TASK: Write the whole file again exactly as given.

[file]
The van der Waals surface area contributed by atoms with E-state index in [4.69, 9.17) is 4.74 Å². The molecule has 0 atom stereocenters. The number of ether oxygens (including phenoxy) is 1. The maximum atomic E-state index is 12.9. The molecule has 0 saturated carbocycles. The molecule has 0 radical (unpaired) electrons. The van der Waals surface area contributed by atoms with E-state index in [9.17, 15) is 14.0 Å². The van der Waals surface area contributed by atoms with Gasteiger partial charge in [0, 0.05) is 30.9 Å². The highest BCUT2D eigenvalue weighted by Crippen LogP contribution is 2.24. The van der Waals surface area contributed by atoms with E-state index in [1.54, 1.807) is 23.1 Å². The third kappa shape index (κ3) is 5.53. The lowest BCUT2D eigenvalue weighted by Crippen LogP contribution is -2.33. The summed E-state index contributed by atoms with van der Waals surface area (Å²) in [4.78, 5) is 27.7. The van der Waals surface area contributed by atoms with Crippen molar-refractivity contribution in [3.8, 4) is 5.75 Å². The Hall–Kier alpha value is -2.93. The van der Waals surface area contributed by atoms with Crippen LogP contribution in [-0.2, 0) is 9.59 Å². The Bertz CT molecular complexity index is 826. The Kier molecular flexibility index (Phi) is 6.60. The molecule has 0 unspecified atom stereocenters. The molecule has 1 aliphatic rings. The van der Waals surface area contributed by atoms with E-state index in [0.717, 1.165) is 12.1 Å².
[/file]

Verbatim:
The van der Waals surface area contributed by atoms with E-state index in [4.69, 9.17) is 4.74 Å². The molecule has 0 atom stereocenters. The number of ether oxygens (including phenoxy) is 1. The maximum atomic E-state index is 12.9. The molecule has 0 saturated carbocycles. The molecule has 0 radical (unpaired) electrons. The van der Waals surface area contributed by atoms with E-state index in [9.17, 15) is 14.0 Å². The van der Waals surface area contributed by atoms with Gasteiger partial charge in [0, 0.05) is 30.9 Å². The highest BCUT2D eigenvalue weighted by Crippen LogP contribution is 2.24. The van der Waals surface area contributed by atoms with E-state index in [1.54, 1.807) is 23.1 Å². The third kappa shape index (κ3) is 5.53. The lowest BCUT2D eigenvalue weighted by Crippen LogP contribution is -2.33. The summed E-state index contributed by atoms with van der Waals surface area (Å²) in [4.78, 5) is 27.7. The van der Waals surface area contributed by atoms with Crippen molar-refractivity contribution in [3.8, 4) is 5.75 Å². The Hall–Kier alpha value is -2.93. The van der Waals surface area contributed by atoms with Crippen LogP contribution in [-0.2, 0) is 9.59 Å². The Bertz CT molecular complexity index is 826. The Kier molecular flexibility index (Phi) is 6.60. The molecule has 0 unspecified atom stereocenters. The molecule has 1 aliphatic rings. The van der Waals surface area contributed by atoms with E-state index in [0.717, 1.165) is 12.1 Å².